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Carry Gun Paradigm Shift

Discussion in 'Handguns: Autoloaders' started by doc540, Nov 24, 2013.

  1. doc540

    doc540 Well-Known Member

    XDS in .45 ACP sold after getting it back from the recall (serious trigger issues)

    carried the custom Colt CCO for two months - 8 rounds of .45 ACP

    One of my firearm mentors convinced me that shot placement trumps caliber. (And I've been a .45 ACP guy.)

    Now I am carrying an ugly, sunrise-dependable Gen3, Glock 19.

    16 rounds of Barnes all-copper 9mm.

    25 cent trigger job = smooth, 5 lb trigger

  2. sig228

    sig228 Well-Known Member

    Glock 19...ugly is in the eyes of the beholder... Personally, I don't see ugly. I see functional and reliable and effective.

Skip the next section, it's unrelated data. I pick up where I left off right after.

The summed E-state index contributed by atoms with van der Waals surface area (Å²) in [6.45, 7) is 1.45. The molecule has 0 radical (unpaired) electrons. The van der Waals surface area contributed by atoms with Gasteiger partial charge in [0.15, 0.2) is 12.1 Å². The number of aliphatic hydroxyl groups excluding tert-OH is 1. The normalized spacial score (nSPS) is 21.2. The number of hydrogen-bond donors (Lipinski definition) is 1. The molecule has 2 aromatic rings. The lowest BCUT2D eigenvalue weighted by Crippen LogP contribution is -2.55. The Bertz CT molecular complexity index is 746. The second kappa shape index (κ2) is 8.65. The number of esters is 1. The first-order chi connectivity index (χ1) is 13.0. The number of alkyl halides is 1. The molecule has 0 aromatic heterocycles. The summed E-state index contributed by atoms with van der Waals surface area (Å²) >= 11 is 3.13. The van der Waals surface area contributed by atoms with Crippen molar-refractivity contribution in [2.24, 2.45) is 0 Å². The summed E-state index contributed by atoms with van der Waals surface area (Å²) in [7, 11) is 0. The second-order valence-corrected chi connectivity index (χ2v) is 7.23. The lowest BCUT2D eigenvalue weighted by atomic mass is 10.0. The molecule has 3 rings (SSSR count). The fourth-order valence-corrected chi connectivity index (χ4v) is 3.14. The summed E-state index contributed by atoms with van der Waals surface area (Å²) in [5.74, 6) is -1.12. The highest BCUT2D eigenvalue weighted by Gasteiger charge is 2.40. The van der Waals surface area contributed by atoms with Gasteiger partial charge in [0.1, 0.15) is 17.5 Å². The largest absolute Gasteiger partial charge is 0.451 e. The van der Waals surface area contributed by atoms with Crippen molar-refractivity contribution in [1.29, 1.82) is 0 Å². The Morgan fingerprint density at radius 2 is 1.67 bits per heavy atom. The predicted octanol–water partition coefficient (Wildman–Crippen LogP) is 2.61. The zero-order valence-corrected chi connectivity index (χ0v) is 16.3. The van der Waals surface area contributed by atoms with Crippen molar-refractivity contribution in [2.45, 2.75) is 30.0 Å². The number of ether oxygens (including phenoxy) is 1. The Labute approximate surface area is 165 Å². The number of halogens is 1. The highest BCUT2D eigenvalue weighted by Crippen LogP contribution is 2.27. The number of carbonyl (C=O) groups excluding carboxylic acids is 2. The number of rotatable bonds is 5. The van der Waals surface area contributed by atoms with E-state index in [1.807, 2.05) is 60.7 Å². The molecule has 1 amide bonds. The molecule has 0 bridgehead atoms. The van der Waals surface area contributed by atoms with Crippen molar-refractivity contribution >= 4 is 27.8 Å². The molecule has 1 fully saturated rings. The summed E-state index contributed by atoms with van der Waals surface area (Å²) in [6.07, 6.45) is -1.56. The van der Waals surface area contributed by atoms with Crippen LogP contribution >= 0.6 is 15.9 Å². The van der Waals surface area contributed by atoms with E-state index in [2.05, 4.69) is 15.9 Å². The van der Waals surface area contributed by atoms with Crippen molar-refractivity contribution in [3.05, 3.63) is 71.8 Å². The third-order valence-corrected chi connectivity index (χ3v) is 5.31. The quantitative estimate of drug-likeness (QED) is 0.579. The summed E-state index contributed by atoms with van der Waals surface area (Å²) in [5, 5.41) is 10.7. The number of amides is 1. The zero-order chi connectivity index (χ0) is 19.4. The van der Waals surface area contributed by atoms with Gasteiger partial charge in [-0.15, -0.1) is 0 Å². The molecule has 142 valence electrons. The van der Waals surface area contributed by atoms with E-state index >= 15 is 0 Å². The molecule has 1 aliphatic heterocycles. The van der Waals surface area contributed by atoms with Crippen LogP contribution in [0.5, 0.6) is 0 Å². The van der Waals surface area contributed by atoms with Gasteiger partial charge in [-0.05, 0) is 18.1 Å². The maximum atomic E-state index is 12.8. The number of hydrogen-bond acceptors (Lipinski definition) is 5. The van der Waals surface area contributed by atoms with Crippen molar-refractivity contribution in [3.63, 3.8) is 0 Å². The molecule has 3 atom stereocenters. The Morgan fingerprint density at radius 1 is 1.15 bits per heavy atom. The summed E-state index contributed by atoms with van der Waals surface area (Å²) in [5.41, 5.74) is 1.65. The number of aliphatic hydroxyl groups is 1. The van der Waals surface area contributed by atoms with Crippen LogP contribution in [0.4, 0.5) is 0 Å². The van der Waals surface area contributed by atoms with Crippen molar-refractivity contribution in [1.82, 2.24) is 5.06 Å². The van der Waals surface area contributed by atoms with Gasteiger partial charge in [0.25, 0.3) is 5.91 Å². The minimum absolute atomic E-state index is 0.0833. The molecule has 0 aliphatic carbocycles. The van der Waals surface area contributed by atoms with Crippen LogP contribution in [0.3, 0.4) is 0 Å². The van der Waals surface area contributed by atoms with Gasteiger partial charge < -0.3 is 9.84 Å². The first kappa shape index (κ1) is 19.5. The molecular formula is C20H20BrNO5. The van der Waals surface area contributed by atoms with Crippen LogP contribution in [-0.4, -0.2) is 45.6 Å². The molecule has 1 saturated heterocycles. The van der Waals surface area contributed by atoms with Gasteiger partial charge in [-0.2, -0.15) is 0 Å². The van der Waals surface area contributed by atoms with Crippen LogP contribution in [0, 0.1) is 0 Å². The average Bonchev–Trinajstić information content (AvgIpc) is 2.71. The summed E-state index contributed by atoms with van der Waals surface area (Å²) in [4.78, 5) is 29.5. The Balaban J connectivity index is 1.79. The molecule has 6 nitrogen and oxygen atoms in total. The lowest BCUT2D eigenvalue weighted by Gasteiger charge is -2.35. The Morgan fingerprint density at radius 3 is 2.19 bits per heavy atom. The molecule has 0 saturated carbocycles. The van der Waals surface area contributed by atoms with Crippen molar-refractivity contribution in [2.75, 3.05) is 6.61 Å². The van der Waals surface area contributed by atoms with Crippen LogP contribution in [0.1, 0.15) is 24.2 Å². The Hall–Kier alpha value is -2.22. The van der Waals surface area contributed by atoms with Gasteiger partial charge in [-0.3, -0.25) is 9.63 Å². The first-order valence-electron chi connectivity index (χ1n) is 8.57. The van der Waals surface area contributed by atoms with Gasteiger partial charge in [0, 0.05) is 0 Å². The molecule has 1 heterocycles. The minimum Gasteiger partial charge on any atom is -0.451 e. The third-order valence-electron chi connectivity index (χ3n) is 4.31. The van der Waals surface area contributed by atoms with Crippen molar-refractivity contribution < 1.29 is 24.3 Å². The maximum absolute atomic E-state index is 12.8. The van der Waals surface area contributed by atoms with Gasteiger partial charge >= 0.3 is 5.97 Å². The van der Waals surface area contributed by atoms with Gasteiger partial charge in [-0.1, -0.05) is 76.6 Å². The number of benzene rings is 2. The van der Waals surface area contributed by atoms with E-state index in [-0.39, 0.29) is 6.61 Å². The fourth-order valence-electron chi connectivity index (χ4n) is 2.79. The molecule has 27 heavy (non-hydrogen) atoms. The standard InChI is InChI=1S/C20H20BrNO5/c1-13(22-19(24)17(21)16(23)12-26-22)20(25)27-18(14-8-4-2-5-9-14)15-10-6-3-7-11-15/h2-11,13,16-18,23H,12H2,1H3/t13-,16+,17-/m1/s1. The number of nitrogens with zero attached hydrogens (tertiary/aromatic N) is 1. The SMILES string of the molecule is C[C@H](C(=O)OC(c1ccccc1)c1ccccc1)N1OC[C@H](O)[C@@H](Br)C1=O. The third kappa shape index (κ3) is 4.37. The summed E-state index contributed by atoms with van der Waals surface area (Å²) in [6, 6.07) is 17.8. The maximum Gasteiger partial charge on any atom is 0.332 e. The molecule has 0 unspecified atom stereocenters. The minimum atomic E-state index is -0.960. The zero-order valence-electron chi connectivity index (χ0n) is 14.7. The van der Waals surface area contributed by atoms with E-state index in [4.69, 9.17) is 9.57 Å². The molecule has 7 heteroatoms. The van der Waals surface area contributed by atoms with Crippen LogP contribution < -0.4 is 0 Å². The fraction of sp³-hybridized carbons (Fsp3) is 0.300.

3. doc540

    doc540 Well-Known Member

    compared to my custom CCO, it looks like Nancy Pelosi

    wait, I take that back :eek:
  4. A post bordering on starting a caliber war.
  5. doc540

    doc540 Well-Known Member

    post focus: shot placement is King

    can't control what other direction it might take :)
  6. sig228

    sig228 Well-Known Member

    Thanks, that image in my mind just ruined my day....
  7. CDW4ME

    CDW4ME Well-Known Member

    I have 1911's in 45 acp but nearly always carry a Glock 23/32 or 27/33 depending on attire

    I like a big 45 bullet, but I can appreciate the benefit of having additional rounds at my disposal.
    7 + 1 of 45 acp 230 gr.
    13 + 1 of 40 S&W 180 gr.
    (extra magazine with either)

    Also, since I carry the compact model 27 sometimes there is no difference in shooting by going with the larger 23; if I chose the 1911 I would introduce another variable- a safety that must be manually disengaged.
  8. mtrmn

    mtrmn Well-Known Member

    Somebody on one of these forums said that 1911's are the guns you show your friends. Glocks are the guns you show your enemies.

    I carry a 1st gen Glock 19 and have for like the last 15 yrs or so. My reloads with Speer 124gr Gold Dots.
  9. doc540

    doc540 Well-Known Member

    Not trying to start a pro/anti 1911 war.